Earth. The planets in this picture orbit it at distances of 6 billion
km (3.6 billion miles) and 10.5 billion km (6.3 billion miles). A third
planet, not seen in this image but discovered later using the Keck 10
meter telescope, orbits the star closer in at a distance of 3.8 billion
km (2.3 billion miles).

So there it is. The first ever family portrait of a planetary system.

One thing that makes these particular planets a bit easier to find than
usual is that they are young; HR 8799 and its children are only about
60 million years old. That means the planets are still glowing from the
leftover heat of their formation, and that adds to their brightness.
Eventually (in millions of years), as they cool, they will glow only by
reflected light from the star, and be far harder to see. Fomalhaut b,
in the Hubble image, is much older (200 million years), and glows only
by reflected light from Fomalhaut. If it were much smaller or dimmer
(or closer to the blinding light of the star), we wouldn’t have been
able to see it at all.

These images were basically science fiction just a few years ago. Now
they are fact. We have an optical picture of a planet orbiting another
sun-like star, and a picture of two planets orbiting another star.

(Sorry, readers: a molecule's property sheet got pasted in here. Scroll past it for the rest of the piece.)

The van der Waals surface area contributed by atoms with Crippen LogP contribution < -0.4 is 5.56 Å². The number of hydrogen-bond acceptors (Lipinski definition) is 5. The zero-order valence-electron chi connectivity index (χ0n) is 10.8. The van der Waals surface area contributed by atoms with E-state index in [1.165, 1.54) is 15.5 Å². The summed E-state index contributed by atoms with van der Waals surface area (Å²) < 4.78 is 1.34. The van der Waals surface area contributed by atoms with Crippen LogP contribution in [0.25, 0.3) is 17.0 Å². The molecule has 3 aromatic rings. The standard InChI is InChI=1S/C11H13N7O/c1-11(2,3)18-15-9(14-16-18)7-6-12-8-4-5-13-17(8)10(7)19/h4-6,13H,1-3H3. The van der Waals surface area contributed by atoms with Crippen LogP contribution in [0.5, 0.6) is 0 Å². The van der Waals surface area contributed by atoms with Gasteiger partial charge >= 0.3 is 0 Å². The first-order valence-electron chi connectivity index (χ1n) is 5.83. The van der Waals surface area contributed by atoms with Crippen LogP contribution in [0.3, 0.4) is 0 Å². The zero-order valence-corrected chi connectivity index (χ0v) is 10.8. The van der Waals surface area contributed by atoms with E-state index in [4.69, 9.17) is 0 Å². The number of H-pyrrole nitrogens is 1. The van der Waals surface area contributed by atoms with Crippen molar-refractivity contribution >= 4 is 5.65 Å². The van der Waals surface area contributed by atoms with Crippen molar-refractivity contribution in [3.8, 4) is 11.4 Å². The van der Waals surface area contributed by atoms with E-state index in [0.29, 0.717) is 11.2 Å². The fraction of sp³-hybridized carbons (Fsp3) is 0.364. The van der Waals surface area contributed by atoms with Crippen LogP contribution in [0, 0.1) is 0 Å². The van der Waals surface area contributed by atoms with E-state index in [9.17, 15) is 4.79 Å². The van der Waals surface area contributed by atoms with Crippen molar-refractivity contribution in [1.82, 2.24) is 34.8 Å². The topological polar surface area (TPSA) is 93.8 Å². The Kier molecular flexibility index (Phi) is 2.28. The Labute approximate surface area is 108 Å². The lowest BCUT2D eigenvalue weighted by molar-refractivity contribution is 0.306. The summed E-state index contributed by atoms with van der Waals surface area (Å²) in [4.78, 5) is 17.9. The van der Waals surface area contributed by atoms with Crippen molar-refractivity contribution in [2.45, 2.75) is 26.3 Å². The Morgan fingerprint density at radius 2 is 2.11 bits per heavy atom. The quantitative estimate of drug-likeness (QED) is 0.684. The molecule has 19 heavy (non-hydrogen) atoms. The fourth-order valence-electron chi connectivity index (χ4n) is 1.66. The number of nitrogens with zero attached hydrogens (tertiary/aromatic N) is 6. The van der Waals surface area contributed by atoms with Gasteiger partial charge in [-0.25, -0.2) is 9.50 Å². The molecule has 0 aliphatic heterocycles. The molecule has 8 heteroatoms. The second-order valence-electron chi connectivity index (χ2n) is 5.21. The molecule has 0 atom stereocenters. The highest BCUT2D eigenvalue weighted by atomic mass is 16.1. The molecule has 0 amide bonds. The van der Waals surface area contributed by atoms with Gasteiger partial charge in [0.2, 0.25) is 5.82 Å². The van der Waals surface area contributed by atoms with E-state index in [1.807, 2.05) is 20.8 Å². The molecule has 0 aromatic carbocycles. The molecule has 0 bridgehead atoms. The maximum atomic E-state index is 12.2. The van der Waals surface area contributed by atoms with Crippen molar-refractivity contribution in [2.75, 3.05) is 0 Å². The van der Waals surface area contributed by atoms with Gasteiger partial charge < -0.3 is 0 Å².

Wow. Just wow.

OK, now that you have the news, a few caveats. We now know of more than
300 planets orbiting other stars. And a planet has been imaged before,
but it was orbiting a brown dwarf, which is different than a normal
star like the Sun. Brown dwarfs are so-called "failed stars", much
smaller than the Sun. Another possible planet orbiting a sun-like star
has been imaged, but has not yet been confirmed. So these images here
really are firsts. They are history.

I still can hardly believe it, and I worked on data like this! Yet
there they are, proof that our planetary system is not the only one in
the Universe. We knew this already; indirect evidence confirms planets
and even multiple planetary systems around many nearby stars.

But there’s nothing like a picture. There, with your own eyes, you can
see for yourself that other planets exist. They are not Earthlike, not
even a little… they are massive, young, hot planets that are probably
mostly gaseous and completely inhospitable.

But there they are.

In a few years, we’ll have more pictures like these. And we’ll get
better. Our telescopes will get bigger, our equipment more sensitive,
our techniques improved as we understand their capabilities. And the
pictures of other planets will roll in.

How long before we see the Holy Grail, the first image of a terrestrial
planet, orbiting a star like the Sun at just the right distance for
liquid water to bathe its surface? It may not be for a decade or two,
but mark my words: that day will arrive. And when it does, well, we’ll
just have to rewrite the history books again, won’t we?

- Hadyn said: really very cool
- Ember Case said: Am I the only one that sees the Starship Enterprise
in that big black area on the top picture?
- Jon Wiley said: This a different discovery - the first ever *optical*
image of an exoplanet. Fomalhaut b!
- normad said: The world's first images of other planetary
systems--planets orbiting a star, similar to the Earth and our sun.
Very cool!
- ZZamboni said: Very cool!